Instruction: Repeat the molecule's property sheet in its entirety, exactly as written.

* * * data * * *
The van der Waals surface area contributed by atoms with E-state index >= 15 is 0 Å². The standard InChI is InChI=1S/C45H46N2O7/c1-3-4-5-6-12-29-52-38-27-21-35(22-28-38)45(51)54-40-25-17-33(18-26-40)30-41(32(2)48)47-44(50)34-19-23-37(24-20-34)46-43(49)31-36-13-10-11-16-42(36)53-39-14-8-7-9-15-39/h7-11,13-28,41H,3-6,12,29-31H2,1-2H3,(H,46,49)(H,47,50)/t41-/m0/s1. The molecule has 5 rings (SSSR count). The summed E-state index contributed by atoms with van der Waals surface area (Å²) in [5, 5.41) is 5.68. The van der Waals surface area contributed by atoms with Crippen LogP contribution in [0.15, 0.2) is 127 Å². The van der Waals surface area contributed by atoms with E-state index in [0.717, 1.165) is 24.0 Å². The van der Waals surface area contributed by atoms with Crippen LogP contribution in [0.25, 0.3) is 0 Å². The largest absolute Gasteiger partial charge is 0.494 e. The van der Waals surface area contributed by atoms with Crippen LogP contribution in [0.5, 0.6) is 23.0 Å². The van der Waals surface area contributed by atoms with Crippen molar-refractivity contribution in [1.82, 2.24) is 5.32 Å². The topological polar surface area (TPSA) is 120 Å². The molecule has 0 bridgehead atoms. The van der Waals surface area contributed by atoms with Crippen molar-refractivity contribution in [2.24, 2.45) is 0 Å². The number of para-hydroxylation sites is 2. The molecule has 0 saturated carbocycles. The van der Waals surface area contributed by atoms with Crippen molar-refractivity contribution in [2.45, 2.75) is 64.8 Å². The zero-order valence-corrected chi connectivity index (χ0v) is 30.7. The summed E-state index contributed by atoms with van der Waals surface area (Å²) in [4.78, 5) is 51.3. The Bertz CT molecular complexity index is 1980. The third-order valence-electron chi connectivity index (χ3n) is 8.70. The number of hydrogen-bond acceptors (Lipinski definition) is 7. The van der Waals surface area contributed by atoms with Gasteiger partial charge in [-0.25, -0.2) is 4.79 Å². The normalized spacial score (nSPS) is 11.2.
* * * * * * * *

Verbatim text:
The van der Waals surface area contributed by atoms with E-state index >= 15 is 0 Å². The standard InChI is InChI=1S/C45H46N2O7/c1-3-4-5-6-12-29-52-38-27-21-35(22-28-38)45(51)54-40-25-17-33(18-26-40)30-41(32(2)48)47-44(50)34-19-23-37(24-20-34)46-43(49)31-36-13-10-11-16-42(36)53-39-14-8-7-9-15-39/h7-11,13-28,41H,3-6,12,29-31H2,1-2H3,(H,46,49)(H,47,50)/t41-/m0/s1. The molecule has 5 rings (SSSR count). The summed E-state index contributed by atoms with van der Waals surface area (Å²) in [5, 5.41) is 5.68. The van der Waals surface area contributed by atoms with Crippen LogP contribution in [0.15, 0.2) is 127 Å². The van der Waals surface area contributed by atoms with E-state index in [0.717, 1.165) is 24.0 Å². The van der Waals surface area contributed by atoms with Crippen LogP contribution in [0.25, 0.3) is 0 Å². The largest absolute Gasteiger partial charge is 0.494 e. The van der Waals surface area contributed by atoms with Crippen LogP contribution in [0.5, 0.6) is 23.0 Å². The van der Waals surface area contributed by atoms with Crippen molar-refractivity contribution in [1.82, 2.24) is 5.32 Å². The topological polar surface area (TPSA) is 120 Å². The molecule has 0 bridgehead atoms. The van der Waals surface area contributed by atoms with Crippen molar-refractivity contribution in [2.24, 2.45) is 0 Å². The number of para-hydroxylation sites is 2. The molecule has 0 saturated carbocycles. The van der Waals surface area contributed by atoms with Crippen molar-refractivity contribution in [2.45, 2.75) is 64.8 Å². The zero-order valence-corrected chi connectivity index (χ0v) is 30.7. The summed E-state index contributed by atoms with van der Waals surface area (Å²) in [4.78, 5) is 51.3. The Bertz CT molecular complexity index is 1980. The third-order valence-electron chi connectivity index (χ3n) is 8.70. The number of hydrogen-bond acceptors (Lipinski definition) is 7. The van der Waals surface area contributed by atoms with Gasteiger partial charge in [-0.25, -0.2) is 4.79 Å². The normalized spacial score (nSPS) is 11.2.